Now, Jennifer Rubin writes that Obama loses more Jewish supporters.
According to Rubin, the count is at three--but these are three major influencers:
- Aaron David Miller, adviser to six Secretaries of State and member of the U.S. Advisory Council of Israel Policy Forum, writes Warning: Turbulence Ahead, noting that
"Unlike Clinton and George W. Bush, Obama isn't in love with the idea of Israel. As a result, he has a harder time making allowances for Israeli behavior he doesn't like...on Israel, he just doesn't buy the "tiny state living on the knife's edge with the dark past" argument -- or at least it doesn't come through in emotionally resonant terms...My sense is that, if he could get away with it, the president would like to see a U.S.-Israeli relationship that is not just less exclusive, but somewhat less special as well."
- Nathan Diament, Director of the Institute for Public Affairs (IPA) of the Union of Orthodox Jewish Congregations of America, in Fight for Jerusalem, After Tisha B’Av, contrasts Obama with Romney on their differing positions on Jerusalem. While he originally came out with the famous statement as a candidate in 2008 that “Jerusalem will remain the capital of Israel, and it must remain undivided,” Obama followed that with his equally famous "clarification" following the Arab uproar. This is contrast to Romney's acknowledgement of
"the simple fact that Jerusalem serves as Israel’s capital – without any explicit statement that it must remain so for eternity or remain undivided, and the Arabs protest and the U.S. Administration suggests it a gaffe. Facts are fact.
Jerusalem is Israel’s capital."
- Martin Peretz, former owner and publisher of the liberal The New Republic, writes that Obama and Israel are beyond rapprochement.
Perhaps the circumstances wouldn't be so dire if the Obama administration were less "schizophrenic" in its approach to Israel. The arms transfers to Israel in recent years have been significant and admirable, Mr. Peretz says, yet Mr. Obama is plainly cool toward Israel's leadership and ignorant of its history.
...Such rapprochement, moreover, is foreclosed by Mr. Obama's indifference to the basic Zionist ideal, which was on full display in his 2009 Cairo speech to the Muslim world. There Mr. Obama cited the Holocaust—not millennia of Jewish ties to the land—as the basis for Israel's legitimacy. "It took him three-and-a-half years to get to the point where he could recite some version of Zionist narrative," Mr. Peretz sighs. "My father first went to Palestine in 1912"—that is, three decades before the destruction of European Jewry and the establishment of Israel.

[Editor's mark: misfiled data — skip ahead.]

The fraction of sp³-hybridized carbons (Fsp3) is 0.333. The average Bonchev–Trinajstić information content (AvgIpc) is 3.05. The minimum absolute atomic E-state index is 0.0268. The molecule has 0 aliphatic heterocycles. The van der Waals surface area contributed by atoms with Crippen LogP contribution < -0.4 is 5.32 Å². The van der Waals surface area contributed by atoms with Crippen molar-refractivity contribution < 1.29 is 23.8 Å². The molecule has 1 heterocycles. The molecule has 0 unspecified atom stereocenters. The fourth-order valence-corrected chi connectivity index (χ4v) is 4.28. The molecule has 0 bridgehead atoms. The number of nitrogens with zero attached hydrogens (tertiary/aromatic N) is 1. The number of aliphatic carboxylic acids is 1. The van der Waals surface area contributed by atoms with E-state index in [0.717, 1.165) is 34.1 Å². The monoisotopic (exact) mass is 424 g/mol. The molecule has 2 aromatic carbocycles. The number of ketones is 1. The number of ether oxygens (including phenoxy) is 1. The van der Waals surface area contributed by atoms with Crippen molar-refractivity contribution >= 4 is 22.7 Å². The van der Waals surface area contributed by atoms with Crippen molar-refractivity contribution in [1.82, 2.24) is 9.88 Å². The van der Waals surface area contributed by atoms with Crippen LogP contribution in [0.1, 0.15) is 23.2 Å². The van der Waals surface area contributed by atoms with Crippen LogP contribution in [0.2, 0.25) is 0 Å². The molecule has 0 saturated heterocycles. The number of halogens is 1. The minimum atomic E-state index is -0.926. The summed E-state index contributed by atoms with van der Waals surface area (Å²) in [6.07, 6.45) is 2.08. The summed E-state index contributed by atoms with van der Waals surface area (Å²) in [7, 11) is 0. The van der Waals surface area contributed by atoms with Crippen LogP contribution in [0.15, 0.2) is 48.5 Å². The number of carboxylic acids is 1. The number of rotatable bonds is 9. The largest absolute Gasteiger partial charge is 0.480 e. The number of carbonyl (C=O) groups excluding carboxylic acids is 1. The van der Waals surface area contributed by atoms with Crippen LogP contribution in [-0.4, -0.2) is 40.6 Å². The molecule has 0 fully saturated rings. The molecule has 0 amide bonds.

Is Miller really an example of Obama losing a Jewish supporter?
He is clinically examining how Obama relates to Netanyahu and Israel, but he is not revealing his own personal feelings.
Diament's post--and nowhere in the post does his name appear--addresses the issue of Jerusalem in the context of Tisha B'Av, not the presidential election.On the same day, July 30, the IPA came out with a press release: Orthodox Union Applauds Mitt Romney’s Clear Statement on Jerusalem, with Diament's name appearing as the contact. That was 3 days after the OU came out with a press release: Orthodox Union Applauds President Obama & Congressional Leaders for Enhancing Security Cooperation with Israel, also with Diament's name appearing.
There is no indication that either the OU or Diament are taking a specific stand--on the contrary, they are addressing the issues and praising or critiquing the positions of both Obama and Romney as they apply to Israel.
Peretz comes the closest to breaking with Obama. He notes that Obama is cool towards Israel, but that his support is schizophrenic, saying that the US supply of arms to Israel during the Obama administration has been "significant and admirable." That's pretty much what Diament and the OU's IPA said in their press release. Peretz criticizes Obama sharply, but he does not come right out and say Obama must go. That doesn't mean he won't do so later down the line.
All three, Aaron David Miller, Nathan Diament and Marty Peretz, may be critical of aspects of Obama's policy, but it is not clear that any of them is actually breaking publicly with Obama--at least not yet.
Jennifer Rubin may be right that Obama is losing Jewish support, but the examples for the most part at this point seem to remain the voters who appear in those ads being put out by the Republican Jewish Coalition about buyers remorse.
That may change in time, but that time has not yet arrived.
Technorati Tag: Israel and Jews and Obama and Election 2012.